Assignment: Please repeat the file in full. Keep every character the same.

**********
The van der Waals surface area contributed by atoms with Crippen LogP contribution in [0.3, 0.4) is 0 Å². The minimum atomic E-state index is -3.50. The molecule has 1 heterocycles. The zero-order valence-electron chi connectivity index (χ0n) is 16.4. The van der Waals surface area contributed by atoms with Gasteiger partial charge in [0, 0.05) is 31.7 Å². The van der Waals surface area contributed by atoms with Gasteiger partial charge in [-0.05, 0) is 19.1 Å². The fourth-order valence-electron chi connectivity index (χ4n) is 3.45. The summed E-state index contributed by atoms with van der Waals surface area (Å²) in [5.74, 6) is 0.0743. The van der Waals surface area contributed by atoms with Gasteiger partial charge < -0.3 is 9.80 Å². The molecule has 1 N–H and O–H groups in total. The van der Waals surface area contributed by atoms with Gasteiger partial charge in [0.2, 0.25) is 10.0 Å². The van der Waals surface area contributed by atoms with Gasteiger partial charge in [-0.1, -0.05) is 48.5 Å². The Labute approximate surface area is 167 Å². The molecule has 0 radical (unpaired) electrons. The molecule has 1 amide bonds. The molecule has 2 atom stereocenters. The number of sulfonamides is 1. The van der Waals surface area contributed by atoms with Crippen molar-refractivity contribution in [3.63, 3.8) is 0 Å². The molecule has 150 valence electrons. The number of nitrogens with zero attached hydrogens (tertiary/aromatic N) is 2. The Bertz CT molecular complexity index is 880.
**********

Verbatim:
The van der Waals surface area contributed by atoms with Crippen LogP contribution in [0.3, 0.4) is 0 Å². The minimum atomic E-state index is -3.50. The molecule has 1 heterocycles. The zero-order valence-electron chi connectivity index (χ0n) is 16.4. The van der Waals surface area contributed by atoms with Gasteiger partial charge in [0, 0.05) is 31.7 Å². The van der Waals surface area contributed by atoms with Gasteiger partial charge in [-0.05, 0) is 19.1 Å². The fourth-order valence-electron chi connectivity index (χ4n) is 3.45. The summed E-state index contributed by atoms with van der Waals surface area (Å²) in [5.74, 6) is 0.0743. The van der Waals surface area contributed by atoms with Gasteiger partial charge < -0.3 is 9.80 Å². The molecule has 1 N–H and O–H groups in total. The van der Waals surface area contributed by atoms with Gasteiger partial charge in [0.2, 0.25) is 10.0 Å². The van der Waals surface area contributed by atoms with Gasteiger partial charge in [-0.1, -0.05) is 48.5 Å². The Labute approximate surface area is 167 Å². The molecule has 0 radical (unpaired) electrons. The molecule has 1 amide bonds. The molecule has 2 atom stereocenters. The number of sulfonamides is 1. The van der Waals surface area contributed by atoms with Crippen molar-refractivity contribution in [3.63, 3.8) is 0 Å². The molecule has 150 valence electrons. The number of nitrogens with zero attached hydrogens (tertiary/aromatic N) is 2. The Bertz CT molecular complexity index is 880.